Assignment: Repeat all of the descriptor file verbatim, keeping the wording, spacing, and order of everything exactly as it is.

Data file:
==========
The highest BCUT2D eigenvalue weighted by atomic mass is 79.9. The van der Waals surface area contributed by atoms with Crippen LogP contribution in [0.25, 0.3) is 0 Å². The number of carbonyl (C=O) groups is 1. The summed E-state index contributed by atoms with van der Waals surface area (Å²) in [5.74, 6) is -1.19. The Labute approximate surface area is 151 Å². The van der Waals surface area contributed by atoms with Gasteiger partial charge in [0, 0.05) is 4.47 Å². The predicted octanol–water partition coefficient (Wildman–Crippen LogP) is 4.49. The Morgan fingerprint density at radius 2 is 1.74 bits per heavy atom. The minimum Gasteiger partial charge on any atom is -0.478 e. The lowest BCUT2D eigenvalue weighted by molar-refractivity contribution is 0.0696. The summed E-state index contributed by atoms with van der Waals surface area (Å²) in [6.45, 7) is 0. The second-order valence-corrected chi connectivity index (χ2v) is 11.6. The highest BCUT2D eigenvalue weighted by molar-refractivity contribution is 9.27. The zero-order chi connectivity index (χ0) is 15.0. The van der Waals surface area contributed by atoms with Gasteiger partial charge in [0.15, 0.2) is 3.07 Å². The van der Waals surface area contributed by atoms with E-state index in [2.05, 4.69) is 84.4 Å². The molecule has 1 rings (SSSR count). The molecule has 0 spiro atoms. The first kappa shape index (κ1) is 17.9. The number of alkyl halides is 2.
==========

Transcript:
The highest BCUT2D eigenvalue weighted by atomic mass is 79.9. The van der Waals surface area contributed by atoms with Crippen LogP contribution in [0.25, 0.3) is 0 Å². The number of carbonyl (C=O) groups is 1. The summed E-state index contributed by atoms with van der Waals surface area (Å²) in [5.74, 6) is -1.19. The Labute approximate surface area is 151 Å². The van der Waals surface area contributed by atoms with Gasteiger partial charge in [0, 0.05) is 4.47 Å². The predicted octanol–water partition coefficient (Wildman–Crippen LogP) is 4.49. The Morgan fingerprint density at radius 2 is 1.74 bits per heavy atom. The minimum Gasteiger partial charge on any atom is -0.478 e. The lowest BCUT2D eigenvalue weighted by molar-refractivity contribution is 0.0696. The summed E-state index contributed by atoms with van der Waals surface area (Å²) in [6.45, 7) is 0. The second-order valence-corrected chi connectivity index (χ2v) is 11.6. The highest BCUT2D eigenvalue weighted by molar-refractivity contribution is 9.27. The zero-order chi connectivity index (χ0) is 15.0. The van der Waals surface area contributed by atoms with Gasteiger partial charge in [0.15, 0.2) is 3.07 Å². The van der Waals surface area contributed by atoms with E-state index in [2.05, 4.69) is 84.4 Å². The molecule has 1 rings (SSSR count). The molecule has 0 spiro atoms. The first kappa shape index (κ1) is 17.9. The number of alkyl halides is 2.